MORE on Project 3
Ok, how do we deal with this thing? Hints: first
consider the dependence on phi, then that on theta1, then that on
theta2.
Dependence on phi

Figure 1: Effect of changing phi 
See figure 1 to the right. Suppose that the elbow is initially
at a point (x0,y0,z0) and angle phi0, and then moves through an angle
phi. This causes a change in the position (x,y,z) as shown in the
figure. Clearly the z location doesn't change. Consider, therefore
only the x and y location. This is the projection onto the xy plane;
write
x0 = (projectedlength) cos(phi0) and
y0 = (projectedlength) sin(phi0).
Then consider moving through the
angle phi:
x = (projectedlength) cos(phi0 + phi)
and similarly for y. Using the trig identities
sin(a+b) = sin(a)cos(b) + sin(b)cos(a) and
cos(a+b) = cos(a)cos(b)  sin(a)sin(b),
and the fact that the z coordinate doesn't change, you should be able
to find the transformation matrix for this linear transformation.
Dependence on theta1

Figure 2: Effect of changing theta1 
Next, consider the effect of changing theta1, as shown in
figure 2 to the right. In this case, there is no change in the
position along an "xprime" axis and there is change along a "yprime"
and the z axes, as shown in the figure. So, if we were to first twist
the "yprime" axis around to lie along either of the x or y axes, then
apply the (twodimensional) transformation, then twist back, we'd be
set.
However, "twisting" the figure is just a transformation in phi, which
we know how to do (see above!). So, let phi_tot be the current value
of phi (which probably depends on x0 and y0, no?)  then a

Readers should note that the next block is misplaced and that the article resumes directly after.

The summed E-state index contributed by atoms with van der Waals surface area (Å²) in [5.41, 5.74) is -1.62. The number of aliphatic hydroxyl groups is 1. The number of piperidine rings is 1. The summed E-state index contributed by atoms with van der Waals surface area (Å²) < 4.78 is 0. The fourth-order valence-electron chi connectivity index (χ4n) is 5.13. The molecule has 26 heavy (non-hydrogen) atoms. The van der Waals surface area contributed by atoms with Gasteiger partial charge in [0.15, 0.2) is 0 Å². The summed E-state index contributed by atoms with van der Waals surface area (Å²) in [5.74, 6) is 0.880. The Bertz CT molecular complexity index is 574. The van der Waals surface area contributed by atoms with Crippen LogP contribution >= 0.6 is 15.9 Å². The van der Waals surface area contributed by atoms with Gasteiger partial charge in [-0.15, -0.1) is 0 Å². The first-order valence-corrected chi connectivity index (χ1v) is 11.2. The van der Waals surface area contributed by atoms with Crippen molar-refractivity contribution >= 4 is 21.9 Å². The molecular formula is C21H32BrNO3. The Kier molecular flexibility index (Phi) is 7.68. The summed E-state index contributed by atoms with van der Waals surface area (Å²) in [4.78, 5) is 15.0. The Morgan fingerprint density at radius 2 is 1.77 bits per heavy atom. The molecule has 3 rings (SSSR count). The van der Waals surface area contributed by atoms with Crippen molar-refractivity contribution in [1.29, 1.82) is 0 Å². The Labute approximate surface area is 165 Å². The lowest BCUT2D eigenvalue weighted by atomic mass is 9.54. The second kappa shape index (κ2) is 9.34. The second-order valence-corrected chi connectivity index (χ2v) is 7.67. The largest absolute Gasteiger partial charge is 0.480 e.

transformation through the angle (phi_tot) will move the "yprime"
axis to lie along the xaxis. In these coordinates, shown below, the
transformation is strictly two dimensional.
Therefore, in these coordinates, you can (easily!) find a
transformation matrix that accomplishes the rotation  which
will change the x and z coordinates but not the y coordinate.
Then, transform (using your phi transformation) back through the angle
phi_tot to get the final point.
Dependence on theta2
Finally, what about theta2? This changes the position of the claw,
but not the position of the elbow. You should be able to use a very
similar matrix to that you found for theta1 here, with one difference:
it changes the position of the claw relative to the elbow.
The position of the claw relative to the elbow is just the difference
in the locations of the two, so that you should finish with something
like
(relative claw position) = A_{theta2}
(original relative claw position)
for some matrix A_{theta2}. You can
apply this transformation after having first applied the effect of the
phi and theta1 transformations to both the elbow and claw locations.
Last Modified: Thu May 6 01:36:13 CDT 1999
Project 3 help
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glarose@umich.edu